Two proposals by Georgia Tech researchers, Dr. Frank Stewart (Assistant Professor, School of Biology) and Dr. Kostas Konstantinidis (Carlton S. Wilder Assistant Professor, Civil and Environmental Engineering; joint appointment in Biology; http://enve-omics.gatech.edu), have been selected for the Department of Energy's 2014 Community Science Program.
Elizabeth McMillan, working in the Kubanek Lab, was awarded the top presentation award at the Undergraduate Research Kaleidoscope event this week. Elizabeth studies chemically mediated competition specific to the red tide, Karenia brevis.
The National Science Foundation has awarded a 5 year grant of approximately $2.0 million to fund a collaborative group of scientists: Mark Young (PI, Montana State), Joshua Weitz (Co-PI, Georgia Tech), and Rachel Whitaker (Co-PI, UIUC) to study the role of viruses in shaping genetic, taxonomic and functional diversity.
Researchers have discovered the details of how cells repair breaks in both strands of DNA, a potentially devastating kind of DNA damage.
Welcome to a new year at Georgia Tech. Now that you’re back, it’s time to start thinking about studying abroad. Yes, you just got here, but since you’re at Georgia Tech, that means you think ahead and plan, so come to the open house at the Office of International Education this Wednesday from 11 am - 1 pm on the second floor of the Savant Building and start planning to see the world.
Patrick McGrath, an Assistant Professor in the School of Biology, has been chosen as an Ellison Medical Foundation New Scholar in Aging (http://www.ellisonfoundation.org/program/aging-new-scholar) to study how complex genetics can influence the aging process in the small nematode C. elegans. Dr. McGrath joined the School of Biology in 2012.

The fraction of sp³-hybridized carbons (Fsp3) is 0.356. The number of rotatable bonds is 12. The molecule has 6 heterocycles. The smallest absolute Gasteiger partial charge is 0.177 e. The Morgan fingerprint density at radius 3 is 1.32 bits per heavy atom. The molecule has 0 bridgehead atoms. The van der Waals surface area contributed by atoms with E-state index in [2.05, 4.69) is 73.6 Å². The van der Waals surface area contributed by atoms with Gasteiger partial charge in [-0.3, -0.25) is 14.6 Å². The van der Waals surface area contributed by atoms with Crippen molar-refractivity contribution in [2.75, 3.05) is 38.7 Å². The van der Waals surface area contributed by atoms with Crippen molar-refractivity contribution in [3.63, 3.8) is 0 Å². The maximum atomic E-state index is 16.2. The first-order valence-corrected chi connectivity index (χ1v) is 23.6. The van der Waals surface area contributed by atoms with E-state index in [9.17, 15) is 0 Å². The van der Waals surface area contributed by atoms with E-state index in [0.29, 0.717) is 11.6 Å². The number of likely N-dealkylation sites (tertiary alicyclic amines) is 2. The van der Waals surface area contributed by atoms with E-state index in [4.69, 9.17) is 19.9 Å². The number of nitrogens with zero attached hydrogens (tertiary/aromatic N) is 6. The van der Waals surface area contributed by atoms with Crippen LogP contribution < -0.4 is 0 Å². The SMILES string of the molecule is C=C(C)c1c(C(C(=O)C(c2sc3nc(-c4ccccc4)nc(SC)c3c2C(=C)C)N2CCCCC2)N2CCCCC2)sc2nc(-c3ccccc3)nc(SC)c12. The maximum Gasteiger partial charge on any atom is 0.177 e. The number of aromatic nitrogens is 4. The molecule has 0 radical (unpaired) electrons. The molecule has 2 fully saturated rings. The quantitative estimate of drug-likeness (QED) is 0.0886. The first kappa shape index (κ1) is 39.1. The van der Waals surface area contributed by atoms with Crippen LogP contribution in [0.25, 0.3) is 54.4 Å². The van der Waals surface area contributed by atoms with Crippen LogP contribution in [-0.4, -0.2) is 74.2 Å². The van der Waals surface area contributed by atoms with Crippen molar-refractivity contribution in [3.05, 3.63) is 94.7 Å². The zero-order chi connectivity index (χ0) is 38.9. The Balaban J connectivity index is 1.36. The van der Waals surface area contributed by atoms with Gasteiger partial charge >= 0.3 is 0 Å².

The bacterium Vibrio cholerae annually causes millions of cases of the often fatal disease cholera, typically in regions where access to clean drinking water is limited. V. cholerae can be introduced into water by infected individuals who can sometimes be asymptomatic, however this microbe is also a natural inhabitant of aquatic waters.
By studying rapidly evolving bacteria as they diversify and compete under varying environmental conditions, researchers have shown that temporal niches are important to maintaining biodiversity in natural systems. The research is believed to be the first experimental demonstration of temporal niche dynamics promoting biodiversity over evolutionary time scales.
Gross-chromosomal rearrangements are a hallmark of cancers and hereditary diseases. On the other hand, these events can trigger the generation of polymorphisms and lead to evolution. The driving force behind chromosomal rearrangements is DNA double strand breaks.